Document Detail

Haven't we met somewhere before? The effects of a brief internet introduction on social anxiety in a subsequent face to face interaction.
MedLine Citation:
PMID:  22466023     Owner:  NLM     Status:  Publisher    
Social anxiety occurs in a range of social situations, the salience of which is influenced by prevailing modes of social contact. The emergence of computer mediated communication (CMC), buoyed by the recent explosion of social networks, has changed the way many people make and maintain social contacts. We randomly assigned 30 socially anxious and 30 low social anxiety participants to a brief internet chat introduction or a control internet surfing condition followed by a standardized face to face (FTF) interaction. We hypothesized that for socially anxious participants the chat introduction would reduce anxiety of and preference to avoid the subsequent FTF interaction. Results supported hypotheses for most indices. Findings suggest that, at least for the common situation in which internet chat precedes FTF interaction with the same person, such contact may reduce social anxiety. It is not known whether this decrease would generalize to FTF contact in other contexts. It is suggested that CMC might be construed as a particularly useful form of safety behavior that may help in the allocation of attentional resources to process new information relevant for disconfirmation of negative beliefs maintaining social anxiety. Potential clinical implications are discussed.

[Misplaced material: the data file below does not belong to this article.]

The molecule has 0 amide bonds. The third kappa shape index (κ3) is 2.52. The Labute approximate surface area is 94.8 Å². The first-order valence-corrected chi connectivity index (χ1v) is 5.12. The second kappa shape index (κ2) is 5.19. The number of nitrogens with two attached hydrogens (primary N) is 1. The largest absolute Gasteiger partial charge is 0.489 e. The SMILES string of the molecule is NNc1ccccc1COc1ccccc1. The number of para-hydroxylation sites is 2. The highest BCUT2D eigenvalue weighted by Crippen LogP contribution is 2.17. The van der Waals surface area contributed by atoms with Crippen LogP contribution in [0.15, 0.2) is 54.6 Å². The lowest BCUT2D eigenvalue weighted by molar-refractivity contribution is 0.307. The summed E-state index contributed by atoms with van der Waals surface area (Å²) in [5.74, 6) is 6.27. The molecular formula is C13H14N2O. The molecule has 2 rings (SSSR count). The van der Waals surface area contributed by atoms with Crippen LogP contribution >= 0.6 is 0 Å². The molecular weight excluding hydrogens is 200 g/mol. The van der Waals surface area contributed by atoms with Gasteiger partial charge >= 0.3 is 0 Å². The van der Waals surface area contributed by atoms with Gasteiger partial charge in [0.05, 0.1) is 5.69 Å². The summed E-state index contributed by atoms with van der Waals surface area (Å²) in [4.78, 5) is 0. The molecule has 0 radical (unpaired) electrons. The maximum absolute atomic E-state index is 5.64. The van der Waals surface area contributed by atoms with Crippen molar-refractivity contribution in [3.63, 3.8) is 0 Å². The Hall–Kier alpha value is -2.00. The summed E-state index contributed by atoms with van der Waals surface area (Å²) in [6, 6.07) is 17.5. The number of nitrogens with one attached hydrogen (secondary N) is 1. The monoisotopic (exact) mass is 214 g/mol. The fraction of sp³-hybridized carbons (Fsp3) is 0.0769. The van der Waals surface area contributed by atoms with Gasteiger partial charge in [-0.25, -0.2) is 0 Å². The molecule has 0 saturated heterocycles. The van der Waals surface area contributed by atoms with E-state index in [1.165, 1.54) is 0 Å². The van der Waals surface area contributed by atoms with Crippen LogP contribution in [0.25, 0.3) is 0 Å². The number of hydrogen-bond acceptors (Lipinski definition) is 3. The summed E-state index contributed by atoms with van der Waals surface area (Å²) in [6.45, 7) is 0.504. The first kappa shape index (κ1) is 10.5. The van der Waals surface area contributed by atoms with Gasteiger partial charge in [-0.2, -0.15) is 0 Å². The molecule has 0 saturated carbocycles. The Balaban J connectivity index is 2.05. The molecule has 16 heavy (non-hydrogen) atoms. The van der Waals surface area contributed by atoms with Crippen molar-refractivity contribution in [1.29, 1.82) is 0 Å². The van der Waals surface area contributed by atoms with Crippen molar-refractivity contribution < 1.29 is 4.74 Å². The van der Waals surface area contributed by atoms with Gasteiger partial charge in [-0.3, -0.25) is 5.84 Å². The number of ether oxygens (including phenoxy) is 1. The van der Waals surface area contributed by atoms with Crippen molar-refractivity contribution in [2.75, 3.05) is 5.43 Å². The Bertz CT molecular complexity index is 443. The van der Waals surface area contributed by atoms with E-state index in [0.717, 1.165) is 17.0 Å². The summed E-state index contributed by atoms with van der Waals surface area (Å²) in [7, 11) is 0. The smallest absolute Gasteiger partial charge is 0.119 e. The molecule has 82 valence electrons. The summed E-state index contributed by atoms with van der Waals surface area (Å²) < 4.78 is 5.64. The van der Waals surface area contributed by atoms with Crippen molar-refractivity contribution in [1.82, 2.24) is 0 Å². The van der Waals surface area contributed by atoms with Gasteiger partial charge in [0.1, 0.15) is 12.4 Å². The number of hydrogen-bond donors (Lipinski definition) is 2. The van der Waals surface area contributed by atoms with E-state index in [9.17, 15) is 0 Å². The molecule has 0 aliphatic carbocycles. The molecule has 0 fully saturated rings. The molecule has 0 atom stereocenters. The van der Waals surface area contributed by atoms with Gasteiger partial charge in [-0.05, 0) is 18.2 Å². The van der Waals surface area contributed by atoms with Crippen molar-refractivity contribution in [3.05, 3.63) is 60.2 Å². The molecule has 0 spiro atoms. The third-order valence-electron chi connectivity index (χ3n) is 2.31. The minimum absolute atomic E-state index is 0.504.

Omer Markovitzky; Gideon E Anholt; Joshua D Lipsitz
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Publication Detail:
Type:  JOURNAL ARTICLE     Date:  2012-2-23
Journal Detail:
Title:  Behaviour research and therapy     Volume:  50     ISSN:  1873-622X     ISO Abbreviation:  -     Publication Date:  2012 Feb 
Date Detail:
Created Date:  2012-4-2     Completed Date:  -     Revised Date:  -    
Medline Journal Info:
Nlm Unique ID:  0372477     Medline TA:  Behav Res Ther     Country:  -    
Other Details:
Languages:  ENG     Pagination:  359-365     Citation Subset:  -    
Copyright Information:
Copyright © 2012 Elsevier Ltd. All rights reserved.
Department of Psychology, Ben-Gurion University of the Negev, Beer Sheva, Israel.
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